To expand access to educational choice, Maryland policymakers should dramatically increase funding for the scholarship and expand eligibility to all students (prioritizing scholarships based on need). Instead of funding the scholarships via an annual line-item appropriation, the scholarships should be formula-funded. The program could also be converted into an education savings account to ensure that all students have access to the education that’s the right fit for them, whether private school or a customized course of education. 

Additionally, Maryland’s scholarship program has some unnecessary and counterproductive regulations. The program requires the Maryland Department of Education to “compile and certify” a list of applicants and rank them by eligibility before sending to the BOOST advisory board. Though this was likely intended to provide the most aid to the most disadvantaged students, this policy creates unnecessary invasions of privacy and forces a ranking system for students already eligible for the program. Schools participating in this program also must adhere to Maryland’s Title VI of the Civil Rights Act of 1964 as amended and Title 20 Subtitle 6 of the State Governor Article, which requires private schools eligible for vouchers to not discriminate in student admissions, retention, expulsion or otherwise based on race, color, national origin, sexual orientation or gender identity or expression. Although the program includes a protection for religious liberty (“Nothing herein shall require any school or institution to adopt any rule, regulation, or policy that conflicts with its religious or moral teachings”), the state government expelled one private religious school from participating in the program due to its stated beliefs about marriage and sexuality, even though the school fully complied with the state’s nondiscrimination policy concerning admissions.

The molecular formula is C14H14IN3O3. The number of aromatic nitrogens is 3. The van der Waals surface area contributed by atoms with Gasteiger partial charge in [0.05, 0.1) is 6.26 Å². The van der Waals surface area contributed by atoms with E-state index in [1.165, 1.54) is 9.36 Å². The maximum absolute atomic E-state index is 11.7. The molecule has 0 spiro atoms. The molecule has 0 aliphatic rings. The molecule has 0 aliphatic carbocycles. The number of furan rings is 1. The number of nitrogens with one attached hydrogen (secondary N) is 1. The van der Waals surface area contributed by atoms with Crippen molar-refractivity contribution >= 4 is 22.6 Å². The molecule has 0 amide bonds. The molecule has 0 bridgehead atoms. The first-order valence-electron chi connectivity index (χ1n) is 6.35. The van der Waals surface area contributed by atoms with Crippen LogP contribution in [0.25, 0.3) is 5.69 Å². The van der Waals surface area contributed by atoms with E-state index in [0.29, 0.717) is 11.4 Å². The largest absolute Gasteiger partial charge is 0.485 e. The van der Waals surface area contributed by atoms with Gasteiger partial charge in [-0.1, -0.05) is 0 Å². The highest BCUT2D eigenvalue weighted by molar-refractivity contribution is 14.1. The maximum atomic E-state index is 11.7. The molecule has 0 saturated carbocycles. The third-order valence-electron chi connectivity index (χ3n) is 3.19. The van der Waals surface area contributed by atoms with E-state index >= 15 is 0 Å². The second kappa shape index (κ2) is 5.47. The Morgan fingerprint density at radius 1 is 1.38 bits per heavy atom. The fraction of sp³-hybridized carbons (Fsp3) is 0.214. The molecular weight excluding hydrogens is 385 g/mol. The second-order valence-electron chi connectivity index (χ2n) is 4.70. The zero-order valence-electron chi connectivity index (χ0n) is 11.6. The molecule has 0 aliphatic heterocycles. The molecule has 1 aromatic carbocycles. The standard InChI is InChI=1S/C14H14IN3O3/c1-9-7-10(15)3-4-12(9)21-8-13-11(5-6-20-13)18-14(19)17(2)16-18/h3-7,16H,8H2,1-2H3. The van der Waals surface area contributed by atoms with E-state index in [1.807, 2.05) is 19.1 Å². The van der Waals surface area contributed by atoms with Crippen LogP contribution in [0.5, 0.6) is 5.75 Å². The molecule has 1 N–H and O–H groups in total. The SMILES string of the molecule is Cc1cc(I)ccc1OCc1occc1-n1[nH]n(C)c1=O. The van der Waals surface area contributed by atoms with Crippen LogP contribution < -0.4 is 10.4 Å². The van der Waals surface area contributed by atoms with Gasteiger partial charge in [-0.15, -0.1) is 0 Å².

(Last updated December 18, 2023) 

Rules and Regulations

  • Income Limit: 100 percent x FRL
  • Prior Year Public School Requirement: None
  • Geographic Limit: Statewide
  • Enrollment Cap: None
  • Voucher Cap: 100% Statewide Average Per-Pupil Expenditure by Local Education Agencies
  • Testing Mandates: Nationally norm-referenced tests

School Requirements

  • Have participated in state’s Non-Public Schools Program for Textbooks and Computer Hardware and Software
  • Have at least one grade above kindergarten
  • Administer national norm-referenced assessments to all students in English/language arts and mathematics in grades 3–8 and high school, and at least three times in science
  • Comply with Title VI of the Civil Rights Act of 1964 as amended and Title 20 Subtitle 6 of the State Governor Article
  • Agree not to discriminate in student admissions, retention, or expulsion on the basis of race, color, national origin, sexual orientation or gender identity or expression.
    • If a non-public school fails to comply with these requirements, it shall reimburse all scholarship funds to the state

(Last updated December 18, 2023) 

Governing Statutes

Senate Bill 190 § R00A03.05

(Last updated December 18, 2023)